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Kevin Watkins: Save the Children CEO shares his reading list

I try to listen to an hour of the BBC’s Today radio programme before I leave home, usually while I am mopping breakfast-related items off the floor. We have children aged nine months and three years, so my day starts pretty early — I get up with them and leave at about 7:30am.

I live in Telegraph Hill in south-east London and work in Farringdon, north of the river Thames. I cycle in about half the time and I have a couple of good backstreet routes; my bike is a clattery old thing that won’t get stolen. If it is raining I usually take the Overground.

The train is always busy in the mornings and I have a mini-ritual. Between New Cross Gate and Canada Water stations (where it is difficult to get space) I go though emails and try to clear as many as I can. A lot of people change at Canada Water, so between there and Whitechapel, I go through my schedule on my phone.

Before I get to the office, I try to sneak a quick look at the Spurs football blogs and the BBC website. On the way home, I like to clear my head and think about other things, so I usually have a novel on the go.

I travel a lot for work. North-east Nigeria was the last place I visited. On a flight out, I try to absorb the brief so that I can be useful when I get there. On the way back, when I am pretty exhausted, I will either read, watch movies or listen to radio programmes.

The Books

Save the Children is a big, complicated organisation with 1,200 staff and many different functions, and I think a lot about that. I am currently reading The Silo Effect by Gillian Tett. It is about how large organisations often fail to share the right type of information internally, which makes it hard for them to achieve their external goals.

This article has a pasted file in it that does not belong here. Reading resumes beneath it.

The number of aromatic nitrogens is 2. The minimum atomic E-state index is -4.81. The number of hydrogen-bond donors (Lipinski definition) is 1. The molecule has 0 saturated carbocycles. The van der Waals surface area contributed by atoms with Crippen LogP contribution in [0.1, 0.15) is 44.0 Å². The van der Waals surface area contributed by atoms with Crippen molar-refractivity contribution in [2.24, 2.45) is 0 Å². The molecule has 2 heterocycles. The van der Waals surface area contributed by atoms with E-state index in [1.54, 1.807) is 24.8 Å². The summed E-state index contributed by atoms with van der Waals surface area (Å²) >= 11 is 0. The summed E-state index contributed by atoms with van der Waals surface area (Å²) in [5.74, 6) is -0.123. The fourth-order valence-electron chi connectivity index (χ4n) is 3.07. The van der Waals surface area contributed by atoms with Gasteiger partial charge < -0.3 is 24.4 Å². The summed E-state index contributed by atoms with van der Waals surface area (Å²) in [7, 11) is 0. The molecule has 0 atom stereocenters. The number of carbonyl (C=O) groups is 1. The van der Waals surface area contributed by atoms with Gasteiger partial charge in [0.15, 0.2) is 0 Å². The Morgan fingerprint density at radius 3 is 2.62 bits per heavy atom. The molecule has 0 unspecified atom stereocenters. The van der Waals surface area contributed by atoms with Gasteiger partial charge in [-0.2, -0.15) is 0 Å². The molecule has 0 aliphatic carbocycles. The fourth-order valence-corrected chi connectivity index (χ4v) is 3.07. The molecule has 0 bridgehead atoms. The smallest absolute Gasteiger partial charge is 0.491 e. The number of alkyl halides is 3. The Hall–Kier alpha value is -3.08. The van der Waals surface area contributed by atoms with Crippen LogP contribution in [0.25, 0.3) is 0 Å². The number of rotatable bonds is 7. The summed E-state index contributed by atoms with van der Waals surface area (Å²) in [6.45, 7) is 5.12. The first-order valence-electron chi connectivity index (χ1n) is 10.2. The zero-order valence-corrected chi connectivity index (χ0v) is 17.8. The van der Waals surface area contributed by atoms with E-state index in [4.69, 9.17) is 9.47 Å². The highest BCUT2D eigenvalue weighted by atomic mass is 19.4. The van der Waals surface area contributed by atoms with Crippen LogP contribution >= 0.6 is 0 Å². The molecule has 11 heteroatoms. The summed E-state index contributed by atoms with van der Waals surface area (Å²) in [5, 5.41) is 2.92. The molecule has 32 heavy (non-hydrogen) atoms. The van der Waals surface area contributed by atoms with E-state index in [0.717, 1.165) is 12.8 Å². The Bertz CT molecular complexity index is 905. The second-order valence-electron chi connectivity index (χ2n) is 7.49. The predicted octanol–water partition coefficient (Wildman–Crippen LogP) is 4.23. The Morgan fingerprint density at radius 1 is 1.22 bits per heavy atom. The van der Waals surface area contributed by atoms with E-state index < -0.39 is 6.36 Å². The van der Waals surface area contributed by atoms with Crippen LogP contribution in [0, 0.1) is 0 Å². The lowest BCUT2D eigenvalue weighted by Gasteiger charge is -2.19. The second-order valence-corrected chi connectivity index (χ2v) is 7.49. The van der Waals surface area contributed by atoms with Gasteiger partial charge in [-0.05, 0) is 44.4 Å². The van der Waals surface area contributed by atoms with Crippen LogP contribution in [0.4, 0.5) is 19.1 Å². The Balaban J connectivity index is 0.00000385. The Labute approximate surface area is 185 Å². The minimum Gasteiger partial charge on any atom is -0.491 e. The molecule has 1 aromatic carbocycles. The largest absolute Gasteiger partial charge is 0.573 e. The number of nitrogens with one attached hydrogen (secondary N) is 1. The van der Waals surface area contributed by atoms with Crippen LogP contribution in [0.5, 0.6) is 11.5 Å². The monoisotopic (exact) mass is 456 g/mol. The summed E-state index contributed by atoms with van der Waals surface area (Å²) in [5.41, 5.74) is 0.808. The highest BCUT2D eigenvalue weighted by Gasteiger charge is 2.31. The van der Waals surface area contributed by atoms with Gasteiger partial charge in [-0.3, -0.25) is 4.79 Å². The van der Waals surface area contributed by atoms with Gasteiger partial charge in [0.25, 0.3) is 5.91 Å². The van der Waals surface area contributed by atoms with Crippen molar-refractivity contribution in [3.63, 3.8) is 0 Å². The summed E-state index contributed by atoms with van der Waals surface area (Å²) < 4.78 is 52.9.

Save the Children is running school tents and play areas for children in one of the camps in Iraq for people displaced from Mosul. It will be expanding to two more camps in the coming weeks.

I am keen to improve my understanding of the Middle East, so I have read Eugene Rogan’s The Arabs: A History and I am working my way through the follow-up, The Fall of the Ottomans. They are historical books but Rogan narrates them like brilliant stories and they are about the lives of people.

Because of the migration issues we face, I have been reading The Warmth of Other Suns by Isabel Wilkerson. It is about the great migration of African Americans from the south to the north of the US. It is an extraordinary story and, given some of the language being used about Mexicans today, it is important to remember that 40 to 50 years ago, there were the same frictions inside the US.

Radio and Films

I keep radio programmes on my iPad. I listen to them when flying home from work trips. If my brain is struggling to take in the written word I go for BBC Radio 4’s In Our Time. It is very important for what we do — Melvyn Bragg gets three experts together and forces them to tell a story in a way a generalist can understand. I recently listened to one on Muslim Spain.

Not long ago I watched The Tree of Wooden Clogs on a plane, and I have a long list of old movies I can watch any number of times. I am also addicted to early John le Carré adaptations, such as Smiley’s People. They are very dark, sparse and incredibly powerful.

This article was originally published in the Financial Times.

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